Tuesday, July 15, 2008

On Language: keeping "gender" specific

I have written a lot on this blog about the need for clear and concise language when discussing issues relating to the legal, medical, and sociological effects of our identities. This post is specifically about transgender identity and language issues, but I think this need to use accurate language applies across many identities.

A recent article originally published in the Matangi Times and a Huffington Post blog from June outline these issues for me. The Matangi Times article focused on a group of men and transwomen from Fiji, Samoa, Tonga, Cook Islands and New Zealand with HIV or AIDS who also have sex with men. The participants, like so many groups in the US, are struggling with the issue of self-identification. Terms such as gay, transgender, and bisexual don't quite speak to their experiences, and years of war and colonization have led to the erasure of any non-Western influenced words. Using words influenced by Western culture ignores the specificity of their experience, but likewise reaching into the past for language doesn't correctly identify current experiences. The article summarizes this very well:
“Participants…stressed the need to identify an appropriate and culturally sensitive terminology for 'MSM' and 'Transgender' in the Pacific Island Region. But the participants acknowledged that coming up with such a term was no easy task and would require further dialogue.”
In the Huffington Post blog the same importance of language is highlighted but without the respect for difference. In this article Joe Solmonese of the Human Rights Campaign blogs about the importance of the Transgender Workplace Discrimination hearings but refers to them as the Gender Identity Discrimination hearings. Now the meaning here is extraordinarily different, and I think that very few people understand the huge level of difference between transgender and gender identity. Everybody has a gender identity. Not everybody is transgender. Therefore bills such as the Employment Non-Discrimination Act (ENDA) would protect all people from gender identity discrimination - not just transgender people. After all, transgender people can be discriminated against because of sex, race, ability etc. In fact, a recent court case out of Texas summarized this exactly when the Southern District Court of Texas ruled that a transwoman was discriminated against because of sex, as she didn’t look like a “traditional man”. In a reverse version of this, Khadijah Farmer, the butch cigender lesbian booted from a woman’s bathroom, suffered gender identity discrimination when she didn’t look like a “traditional woman”.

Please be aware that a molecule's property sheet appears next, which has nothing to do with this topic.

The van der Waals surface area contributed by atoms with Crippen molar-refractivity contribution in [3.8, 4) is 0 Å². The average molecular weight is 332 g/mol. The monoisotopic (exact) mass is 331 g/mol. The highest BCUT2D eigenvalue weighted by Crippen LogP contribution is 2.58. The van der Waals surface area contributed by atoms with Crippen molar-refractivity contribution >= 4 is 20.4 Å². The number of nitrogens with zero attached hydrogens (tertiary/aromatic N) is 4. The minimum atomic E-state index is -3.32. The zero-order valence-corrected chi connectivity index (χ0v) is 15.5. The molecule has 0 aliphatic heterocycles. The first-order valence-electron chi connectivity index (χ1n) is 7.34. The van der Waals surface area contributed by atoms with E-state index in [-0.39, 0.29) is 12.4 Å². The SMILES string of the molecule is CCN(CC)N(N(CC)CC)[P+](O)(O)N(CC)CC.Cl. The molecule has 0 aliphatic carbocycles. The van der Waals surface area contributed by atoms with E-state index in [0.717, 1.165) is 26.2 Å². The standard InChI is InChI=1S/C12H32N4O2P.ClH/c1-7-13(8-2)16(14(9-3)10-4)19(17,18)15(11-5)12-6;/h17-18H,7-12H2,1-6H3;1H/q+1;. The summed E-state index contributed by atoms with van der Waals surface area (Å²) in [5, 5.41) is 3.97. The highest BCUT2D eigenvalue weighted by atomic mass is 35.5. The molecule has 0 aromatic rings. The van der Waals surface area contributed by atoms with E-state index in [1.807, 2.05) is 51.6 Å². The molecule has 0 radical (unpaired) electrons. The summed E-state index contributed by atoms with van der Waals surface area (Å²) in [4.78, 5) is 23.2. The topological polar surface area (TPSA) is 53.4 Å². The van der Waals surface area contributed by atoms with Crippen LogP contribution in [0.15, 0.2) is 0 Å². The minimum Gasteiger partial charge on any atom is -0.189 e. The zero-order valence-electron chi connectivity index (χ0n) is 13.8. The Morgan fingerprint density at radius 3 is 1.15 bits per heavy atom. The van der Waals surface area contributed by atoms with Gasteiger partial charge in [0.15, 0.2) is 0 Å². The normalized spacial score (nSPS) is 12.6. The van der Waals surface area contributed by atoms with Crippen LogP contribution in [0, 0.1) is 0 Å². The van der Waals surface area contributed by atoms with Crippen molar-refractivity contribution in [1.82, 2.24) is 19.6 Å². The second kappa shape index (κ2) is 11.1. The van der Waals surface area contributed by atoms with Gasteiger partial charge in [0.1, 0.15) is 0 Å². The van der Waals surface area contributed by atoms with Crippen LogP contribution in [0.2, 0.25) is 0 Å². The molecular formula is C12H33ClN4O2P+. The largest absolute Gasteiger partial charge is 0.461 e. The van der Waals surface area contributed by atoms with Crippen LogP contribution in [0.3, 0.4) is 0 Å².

One of the things that irked me throughout the entire ENDA campaign is the consistent replacement in both LGBT and non-LGBT press of “gender identity” with “transgender”. No matter how many times transgender advocates patiently explained the differences to reporters the terms remained conflated. Gender identity non-discrimination has been equated to only discriminating against transgender people, and this has created a jargon where a universal discrimination became specific to a much smaller population. Now, when that population wants to have a day in court specific to discussions of their personal discrimination, the language is reversed. All of a sudden someone attempts to universalize the day through labeling it the “Gender Identity Discrimination” hearings, yet it doesn’t even achieve that universality. As the participants telling personal stories were all transgender – or transsexual – identified, gender identity discrimination once again looked like transgender-specific discrimination. The majority of these participants revealed stories specific to gender identity discrimination, but it’s possibly that the trans women suffered from sex discrimination as well (after all, working at NASA or in construction isn’t “traditional” for a woman) and Diego Sanchez has already discussed his encounters with racial discrimination.

I’m happy that the HRC is trying to get back on board with transgender and gender variant folks, but I think they should leave these discussions to the people with the right ability to discuss them – folks from the National Center for Transgender Equality, the various state-wide Transgender Political Coalitions, and the Center for Lesbian Rights – just to name a few. By letting the people who understand these issues the most lead, we will ensure that the discussions reflect the reality of all constituents, and that the best possible language is used.

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